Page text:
The biggest loss due to the suspension of Newt Gingrich's (former speaker of the House and my dad) presidential campaign this week is the loss of big ideas being tossed into the public arena by him in front of a national press corps. Known as a visionary and a big thinker, he constantly and consistently was able to broaden the discussion and put in a larger context the answers to the debate questions during the presidential debates.
He is also known for daring to bring BIG ideas into the public discourse. Many in the modern press corps, instead of contemplating and discussing the merits of big ideas (let's take space for an example), mocked him for dreaming big.
Indeed, Mike Sacks of The Huffington Post wrote that Gingrich's idea was a "much ridiculed pitch for a space colony."
It leads to the question: Do big dreams matter? And if so, should our politicians dream big?
Dreams matter; big dreams matter even more. The bigger the dream, the more captivating, the more attractive, the more seductive to the pursuer. A small dream is not a dream, but instead is a task. Something that you know that you can do — but with a deadline.
Instead, a big dream, a really big dream, is something that you can't quite imagine happening, but you believe if you work hard enough, and get the right breaks at the right time (divine scheduling and-or intervention), then the big dream just could possibly become real.
Big Dreams inspire action — and change the future.
Our country is built out of big dreams. The desire for religious freedom drove our forefathers from Europe to the New World. The dream of opportunity and freedom provided the impetus to many immigrants in the early 20th century.
Big dreams lead to big accomplishments. American accomplishments that fall in this month of May that were only once only dreamed about include the following:
May 10, 1869 — The transcontinental railroad was completed.
May 4, 1904 — The Panama Canal was started. It would take 10 years to complete.
May 20, 1929 — Charles Lindbergh flew the first transatlantic flight.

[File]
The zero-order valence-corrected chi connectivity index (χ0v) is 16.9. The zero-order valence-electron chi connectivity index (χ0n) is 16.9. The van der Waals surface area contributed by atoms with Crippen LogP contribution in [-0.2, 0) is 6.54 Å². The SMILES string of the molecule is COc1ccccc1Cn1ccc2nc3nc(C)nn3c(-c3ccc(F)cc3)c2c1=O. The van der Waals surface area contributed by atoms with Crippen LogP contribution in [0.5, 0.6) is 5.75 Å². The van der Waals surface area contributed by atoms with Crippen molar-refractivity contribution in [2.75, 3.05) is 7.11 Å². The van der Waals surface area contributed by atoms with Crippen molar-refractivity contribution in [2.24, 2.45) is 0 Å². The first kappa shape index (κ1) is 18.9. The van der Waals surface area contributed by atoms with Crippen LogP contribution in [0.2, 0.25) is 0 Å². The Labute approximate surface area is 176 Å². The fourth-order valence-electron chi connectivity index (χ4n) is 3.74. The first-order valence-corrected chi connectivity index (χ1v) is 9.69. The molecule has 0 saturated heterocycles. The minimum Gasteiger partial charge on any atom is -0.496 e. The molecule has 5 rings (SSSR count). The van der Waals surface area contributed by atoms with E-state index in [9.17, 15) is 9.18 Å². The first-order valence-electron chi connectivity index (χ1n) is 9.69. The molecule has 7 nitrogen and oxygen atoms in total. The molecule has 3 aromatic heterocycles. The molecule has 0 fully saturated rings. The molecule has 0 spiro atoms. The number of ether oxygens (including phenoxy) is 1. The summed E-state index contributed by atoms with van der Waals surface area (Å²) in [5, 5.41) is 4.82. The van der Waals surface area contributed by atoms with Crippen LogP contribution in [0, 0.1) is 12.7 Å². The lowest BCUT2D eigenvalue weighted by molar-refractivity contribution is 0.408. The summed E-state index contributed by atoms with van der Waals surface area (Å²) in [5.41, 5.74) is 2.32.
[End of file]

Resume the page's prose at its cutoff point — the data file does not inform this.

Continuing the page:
May 1, 1931 — The Empire State Building was opened.
May 27, 1937 — The Golden Gate Bridge was completed.
May 5, 1961 — Alan Shepard becomes the first American in space on Freedom 7.
Should we continue to dream big, to think big — say in regards to space exploration?
What are the thoughts of American astronauts, the people who know, regarding the topic of space exploration?
On Sept. 22, 2001, Neil Armstrong, commander of Apollo 11 and the first man to walk on the moon, and Eugene A. Cernan, commander of Apollo 17, and the last man to walk on the moon, testified to Congress on the state of the United States space program.
It was not favorable about where we stand today.
"America cannot maintain a leadership position," said Armstrong, "without human access to space." He insisted that America "must find ways of restoring hope and confidence to a confused and disconsolate workforce."
"Most importantly, public policy must be guided by the recognition that we live in a technology-driven world where progress is rapid and unstoppable. Our choices are to lead," said Armstrong, "to try to keep up or to get out of the way. A lead, however earnestly and expensively won, once lost, is nearly impossible to regain."
Armstrong's testimony was echoed by Cernan: "We are seeing the book closed on five decades of accomplishments as the world's leading spacefaring nation. We need an administration that believes in and understands the importance of America's commitment to regaining its pre-emminence in space.
"Now is the time to be bold, innovative and wise in how we invest in the future of America," Cernan asserted. "Now is the time to re-establish our nation's commitment to excellence. It is not about space — it's about the country."
Big dreams are important, both for leaders and for our country. My guess is that Gingrich will continue to talk about big dreams, which we so desperately need.
It's about inspiring the American people — and changing the future of our country.
To find out more about Jackie Gingrich Cushman, and read features by other Creators Syndicate writers and cartoonists, visit www.creators.com.